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Mechanical Engineering Master's Thesis Defense - Thomas J. Rose

Thursday, May 2, 2013, from 11:00am to 12:50pm
Roberts Hall, 218

The driving problem behind the motivation to create this machine was the need to develop a method to test the pressure distribution within a mouse knee. This need is motivated by the desire to induce osteoarthritis into mice and rats, and examine the differences between sham and arthritic knees.

Given that this problem had yet to be approached no current test apparatus exists for this purpose. To remedy this lack of testing apparatus one was designed and fabricated in house at Montana State University. First preliminary measurements of young mouse knees and mature rat knees were taken to give a general range of required motions Also measurements of the tibia plateau were taken to predetermine an expected pressure range. Once these preliminary calculations were acquired design of the machine could begin starting with an outline of desired degrees of freedom that would allow the knee as natural of movement as possible. Then the fixtures were devised, and a tower apparatus that would hold the knee in place while static loading was applied to the test knee. To apply the load a mechanical system was devised to both measure and apply a loading to the knee.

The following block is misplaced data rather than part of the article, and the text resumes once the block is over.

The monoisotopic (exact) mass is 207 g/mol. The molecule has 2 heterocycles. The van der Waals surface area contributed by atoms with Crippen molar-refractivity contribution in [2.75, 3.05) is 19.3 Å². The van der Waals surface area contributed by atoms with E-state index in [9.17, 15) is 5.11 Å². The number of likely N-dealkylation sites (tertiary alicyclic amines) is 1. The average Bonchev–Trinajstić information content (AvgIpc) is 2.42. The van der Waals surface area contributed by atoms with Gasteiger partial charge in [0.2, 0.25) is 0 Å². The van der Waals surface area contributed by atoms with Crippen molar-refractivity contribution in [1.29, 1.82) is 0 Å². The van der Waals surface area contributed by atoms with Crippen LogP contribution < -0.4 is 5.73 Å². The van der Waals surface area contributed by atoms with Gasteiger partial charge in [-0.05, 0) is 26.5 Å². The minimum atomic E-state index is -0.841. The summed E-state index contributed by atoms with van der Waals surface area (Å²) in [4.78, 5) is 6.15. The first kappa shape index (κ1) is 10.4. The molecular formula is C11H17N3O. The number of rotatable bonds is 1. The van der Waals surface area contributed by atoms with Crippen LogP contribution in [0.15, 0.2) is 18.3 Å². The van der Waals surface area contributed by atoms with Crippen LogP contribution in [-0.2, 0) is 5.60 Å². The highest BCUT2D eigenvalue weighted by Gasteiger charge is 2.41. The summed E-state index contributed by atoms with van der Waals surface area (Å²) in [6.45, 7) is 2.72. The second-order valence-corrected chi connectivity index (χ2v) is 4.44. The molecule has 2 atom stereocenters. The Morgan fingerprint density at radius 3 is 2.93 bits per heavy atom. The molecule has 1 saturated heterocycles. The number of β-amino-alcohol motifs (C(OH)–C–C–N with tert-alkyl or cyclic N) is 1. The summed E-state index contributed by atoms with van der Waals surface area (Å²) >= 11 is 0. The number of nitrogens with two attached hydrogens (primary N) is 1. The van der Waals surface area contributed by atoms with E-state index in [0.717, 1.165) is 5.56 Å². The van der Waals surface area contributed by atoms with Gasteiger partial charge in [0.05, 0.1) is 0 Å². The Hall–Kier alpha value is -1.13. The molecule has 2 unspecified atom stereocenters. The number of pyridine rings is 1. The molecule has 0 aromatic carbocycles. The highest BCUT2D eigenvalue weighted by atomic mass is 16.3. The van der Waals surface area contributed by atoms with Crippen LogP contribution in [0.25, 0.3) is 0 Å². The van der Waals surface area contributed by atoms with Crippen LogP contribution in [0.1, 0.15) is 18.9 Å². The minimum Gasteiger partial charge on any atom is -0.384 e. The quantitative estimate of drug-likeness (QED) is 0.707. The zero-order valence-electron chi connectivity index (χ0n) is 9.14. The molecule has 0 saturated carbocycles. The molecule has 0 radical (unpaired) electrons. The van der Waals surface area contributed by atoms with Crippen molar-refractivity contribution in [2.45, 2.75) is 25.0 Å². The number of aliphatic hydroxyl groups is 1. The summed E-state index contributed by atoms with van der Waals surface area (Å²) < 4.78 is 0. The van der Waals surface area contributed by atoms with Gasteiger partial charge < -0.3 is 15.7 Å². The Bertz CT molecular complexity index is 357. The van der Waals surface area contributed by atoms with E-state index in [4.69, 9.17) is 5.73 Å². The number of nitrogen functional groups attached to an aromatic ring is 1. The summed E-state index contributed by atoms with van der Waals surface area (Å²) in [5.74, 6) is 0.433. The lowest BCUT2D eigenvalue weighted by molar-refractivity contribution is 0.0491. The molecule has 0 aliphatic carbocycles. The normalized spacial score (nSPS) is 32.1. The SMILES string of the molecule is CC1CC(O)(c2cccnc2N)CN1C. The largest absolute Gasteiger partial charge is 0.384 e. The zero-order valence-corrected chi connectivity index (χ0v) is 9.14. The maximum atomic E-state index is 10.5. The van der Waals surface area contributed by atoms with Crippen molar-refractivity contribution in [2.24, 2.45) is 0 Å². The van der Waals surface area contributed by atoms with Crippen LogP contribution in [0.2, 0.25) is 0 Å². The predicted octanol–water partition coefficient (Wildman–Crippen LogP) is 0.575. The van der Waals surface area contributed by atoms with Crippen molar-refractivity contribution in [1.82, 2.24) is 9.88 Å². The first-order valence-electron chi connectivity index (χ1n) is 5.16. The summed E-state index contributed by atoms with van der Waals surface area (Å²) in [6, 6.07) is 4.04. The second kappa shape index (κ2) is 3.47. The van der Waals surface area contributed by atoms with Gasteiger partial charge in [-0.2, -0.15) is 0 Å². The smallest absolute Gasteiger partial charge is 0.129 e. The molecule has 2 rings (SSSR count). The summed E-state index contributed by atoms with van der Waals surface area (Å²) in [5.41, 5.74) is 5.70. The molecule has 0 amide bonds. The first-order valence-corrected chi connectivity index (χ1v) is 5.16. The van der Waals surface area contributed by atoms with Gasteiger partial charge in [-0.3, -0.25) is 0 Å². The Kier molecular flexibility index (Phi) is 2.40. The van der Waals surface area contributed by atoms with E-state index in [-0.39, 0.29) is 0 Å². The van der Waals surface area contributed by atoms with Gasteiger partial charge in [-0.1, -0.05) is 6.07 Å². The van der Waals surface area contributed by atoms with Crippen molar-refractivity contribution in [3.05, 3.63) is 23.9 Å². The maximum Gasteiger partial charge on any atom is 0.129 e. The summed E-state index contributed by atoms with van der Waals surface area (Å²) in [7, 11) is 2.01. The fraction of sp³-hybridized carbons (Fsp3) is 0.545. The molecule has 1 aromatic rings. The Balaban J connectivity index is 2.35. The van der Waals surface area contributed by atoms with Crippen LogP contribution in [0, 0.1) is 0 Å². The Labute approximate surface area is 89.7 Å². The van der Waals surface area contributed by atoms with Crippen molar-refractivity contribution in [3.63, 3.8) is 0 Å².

Several iterations of both these systems were considered and the final product was created for testing. Several hurdles were overcome during testing, which included how to interface the biological knee to the mechanical system, how to measure the pressure distribution of extremely small areas, and the calibration of both the load application as well as the fuji film pressure paper. Testing culminated in results showing general pressure distribution through the knee and the variation of distribution with varying flexion angles. The static knee loading machine is successful in its ability to test the pressure distribution through a mouse knee.

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